Event Recap: Impeachment 101

Chicago-Kent Constitutional Law professors answer questions about Impeachment at a student organization panel.

Impeachment Trial 101 flyerOn January 23, our American Constitution Society hosted a panel of three Chicago-Kent Constitutional Law professors to provide context and history about the current impeachment trial.

Professor Schmidt began the event with video clips of the opening statements from senators that quoted from the framers of the constitution before opening it up for more discussion and student questions.

Thanks to our student leaders for providing notes from the discussion and livetweeting the event, this recap is edited from their contributions.

ACS Leaders with Chicago-Kent Constitutional Law Professors
Chicago-Kent Constitutional Law professors Carolyn Shapiro, Christopher Schmidt, and Steven Heyman with ACS student leaders

Historical Context

The framers of the constitution argued for and against including an impeachment clause. The argument against including impeachment: the next election can remove the president. The argument for impeachment said yes, elections should be the default. But what if a president’s behavior affects the election itself?

Founders were well-versed in history of British efforts to establish a stable constitutional order, that’s why the impeachment clause is included in our constitution. 


All three faculty members acknowledged they don’t usually depend on an originalist frame to interpret the constitution. So why are they looking more through originalist lens to interpret and guide in this case?

Professor Shapiro said we haven’t had many impeachments; we don’t have a lot of practice. She also noted not being an originalist doesn’t mean “anything goes.” It’s important to understand the underpinnings of the text.

Professor Steven Heyman speaking at Impeachment 101 PanelProfessor Heyman compared a “realist” perspective vs. an “idealist” perspective.  The discussions around this (even from the Federalist papers) could easily be read as speaking directly to today’s audiences, and gives valuable insight. He noted that it’s easy to become cynical, though, so looking back to the founders re-calibrates the discourse to being more “hallowed/sacred” as an idealist.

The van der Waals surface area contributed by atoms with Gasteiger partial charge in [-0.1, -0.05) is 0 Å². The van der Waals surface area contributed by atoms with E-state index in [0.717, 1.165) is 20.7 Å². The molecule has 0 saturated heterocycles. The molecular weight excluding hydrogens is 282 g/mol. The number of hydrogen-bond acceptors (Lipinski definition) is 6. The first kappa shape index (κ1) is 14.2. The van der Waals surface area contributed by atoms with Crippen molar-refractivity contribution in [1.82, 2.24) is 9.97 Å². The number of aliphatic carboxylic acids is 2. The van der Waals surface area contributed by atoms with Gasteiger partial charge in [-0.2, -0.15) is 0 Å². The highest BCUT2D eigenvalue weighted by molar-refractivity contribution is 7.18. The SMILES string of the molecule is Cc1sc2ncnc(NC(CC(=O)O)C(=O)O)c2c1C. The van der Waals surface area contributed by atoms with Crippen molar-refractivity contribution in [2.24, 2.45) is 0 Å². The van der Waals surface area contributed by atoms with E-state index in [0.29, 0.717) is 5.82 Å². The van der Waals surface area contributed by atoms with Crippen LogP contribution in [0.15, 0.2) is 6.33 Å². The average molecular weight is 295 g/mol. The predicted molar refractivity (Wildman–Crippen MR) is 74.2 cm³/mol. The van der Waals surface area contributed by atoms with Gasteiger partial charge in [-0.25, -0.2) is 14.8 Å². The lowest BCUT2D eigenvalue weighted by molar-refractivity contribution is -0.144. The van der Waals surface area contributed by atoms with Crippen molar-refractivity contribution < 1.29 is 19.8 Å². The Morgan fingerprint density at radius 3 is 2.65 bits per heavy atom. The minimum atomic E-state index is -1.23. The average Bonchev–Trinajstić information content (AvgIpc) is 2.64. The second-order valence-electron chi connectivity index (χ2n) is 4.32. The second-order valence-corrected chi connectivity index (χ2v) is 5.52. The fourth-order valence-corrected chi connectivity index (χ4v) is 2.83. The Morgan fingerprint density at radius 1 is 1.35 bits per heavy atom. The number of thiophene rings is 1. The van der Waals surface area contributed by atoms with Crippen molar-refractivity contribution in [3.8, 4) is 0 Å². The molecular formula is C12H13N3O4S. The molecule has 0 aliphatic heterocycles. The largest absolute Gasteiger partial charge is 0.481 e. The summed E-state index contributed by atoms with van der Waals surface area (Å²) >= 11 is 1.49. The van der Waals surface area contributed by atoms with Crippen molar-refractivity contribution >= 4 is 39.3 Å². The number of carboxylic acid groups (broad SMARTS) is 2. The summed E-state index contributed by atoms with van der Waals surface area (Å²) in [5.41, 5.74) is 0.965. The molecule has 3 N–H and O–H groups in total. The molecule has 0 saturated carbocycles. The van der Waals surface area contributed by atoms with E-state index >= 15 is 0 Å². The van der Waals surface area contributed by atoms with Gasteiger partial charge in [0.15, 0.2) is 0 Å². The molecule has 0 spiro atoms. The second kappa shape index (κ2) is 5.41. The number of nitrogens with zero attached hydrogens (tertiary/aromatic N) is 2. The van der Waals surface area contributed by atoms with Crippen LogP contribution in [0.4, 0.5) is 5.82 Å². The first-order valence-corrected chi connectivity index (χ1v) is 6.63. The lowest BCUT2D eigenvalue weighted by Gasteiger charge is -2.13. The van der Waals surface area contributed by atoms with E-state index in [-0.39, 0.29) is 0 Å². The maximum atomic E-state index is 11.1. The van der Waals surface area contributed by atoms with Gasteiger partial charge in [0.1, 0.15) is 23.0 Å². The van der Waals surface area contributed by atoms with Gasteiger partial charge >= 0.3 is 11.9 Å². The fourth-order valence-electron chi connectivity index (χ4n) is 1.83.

Professor Schmidt agreed, saying when history has a very clear answer to the questions of today, we should allow that to play a powerful role.


Professor Carolyn Shapiro speaking at Impeachment 101 PanelProfessor Shapiro noted that during the Clinton impeachment, due to party line splitting, senate came to agreement. They came together to decide the president wouldn’t be removed but would be censured.

She said in our current polarized political climate we are unlikely to see that kind of coming together or compromise in this trial. It is Highly unlikely President Trump will be removed.

Audience Questions

Our Constitutional Law professors wanted to leave time for audience questions and answers, to see what concerns students brought to the event.

statutory crimes

Question: Why not include statutory crime? Was it a strategic error to not include that?

Response: One reason why statutory crimes aren’t required is there was no U.S. Code when the clause was drafted. But it also might not have occurred to them to address violations that can literally only be carried out by the president.

Maybe the approach was to “unlawyer” it a bit and instead say “this is a simple matter of justice.”

Statutory offenses of refusing to comply with federal subpoena or coercing others to not comply with federal subpoena is clearly a statutory violation that leads to felony obstruction of justice

impartial jurors

A student noted that several senators stated their plans before the impeachment trial began. Should Senators be held accountable for being “impartial jurors”?

Professor Chris Schmidt speaking at Impeachment 101 PanelProfessor Chris Schmidt speaking at Impeachment 101 PanelProfessor Schmidt said this is not a policy issue, this is a constitutional duty of the Senate. They’re not senators in their traditional senator roles. It’s a hybrid.

Role of the Chief Justice

Question: Should Chief Justice have a more active role in presiding over trial?

However, in the absence of clear rules governing presidential impeachment trials, there are suggestions that he should play a more active role. Especially when it comes to breaking a tie – should he be able to do that? Professor Shapiro thinks Roberts would say no.

Roberts has no incentives to play a more active role. There is precedent for both, in the Andrew Johnson trial , the  chief justice played a much more active role. In the Clinton trial the chief justice played very passive role. 

Reforming the Impeachment Process

Question: Given how publicly the senators in charge have discussed how this is going to end (non-removal), is the impeachment process is in need of reform?

Response: That’s a good question, but it’s hard to imagine what an alternative would look like. There were early ideas of having impeachment trial in front of SCOTUS rather than the senate.

They noted it there may have been an error in framing this impeachment so narrowly on the Ukraine scandal, but this process may help carve out more specifically how to interpret what “high crimes and misdemeanors” really means for the future.

Event Photos


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